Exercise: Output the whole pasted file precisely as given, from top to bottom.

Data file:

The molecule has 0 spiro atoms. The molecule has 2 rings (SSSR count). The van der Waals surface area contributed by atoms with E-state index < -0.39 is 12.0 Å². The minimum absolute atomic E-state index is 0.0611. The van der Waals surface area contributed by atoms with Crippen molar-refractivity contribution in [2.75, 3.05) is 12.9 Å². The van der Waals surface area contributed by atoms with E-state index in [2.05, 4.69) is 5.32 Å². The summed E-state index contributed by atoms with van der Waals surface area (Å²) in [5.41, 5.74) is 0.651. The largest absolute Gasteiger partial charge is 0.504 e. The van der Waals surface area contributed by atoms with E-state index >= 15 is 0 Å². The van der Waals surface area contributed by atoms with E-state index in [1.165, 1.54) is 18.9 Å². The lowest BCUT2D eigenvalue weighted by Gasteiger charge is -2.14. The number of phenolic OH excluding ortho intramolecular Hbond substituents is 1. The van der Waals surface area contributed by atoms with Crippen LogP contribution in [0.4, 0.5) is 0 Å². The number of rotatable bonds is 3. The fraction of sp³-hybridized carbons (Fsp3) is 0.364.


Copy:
The molecule has 0 spiro atoms. The molecule has 2 rings (SSSR count). The van der Waals surface area contributed by atoms with E-state index < -0.39 is 12.0 Å². The minimum absolute atomic E-state index is 0.0611. The van der Waals surface area contributed by atoms with Crippen molar-refractivity contribution in [2.75, 3.05) is 12.9 Å². The van der Waals surface area contributed by atoms with E-state index in [2.05, 4.69) is 5.32 Å². The summed E-state index contributed by atoms with van der Waals surface area (Å²) in [5.41, 5.74) is 0.651. The largest absolute Gasteiger partial charge is 0.504 e. The van der Waals surface area contributed by atoms with E-state index >= 15 is 0 Å². The van der Waals surface area contributed by atoms with E-state index in [1.165, 1.54) is 18.9 Å². The lowest BCUT2D eigenvalue weighted by Gasteiger charge is -2.14. The number of phenolic OH excluding ortho intramolecular Hbond substituents is 1. The van der Waals surface area contributed by atoms with Crippen LogP contribution in [0.4, 0.5) is 0 Å². The number of rotatable bonds is 3. The fraction of sp³-hybridized carbons (Fsp3) is 0.364.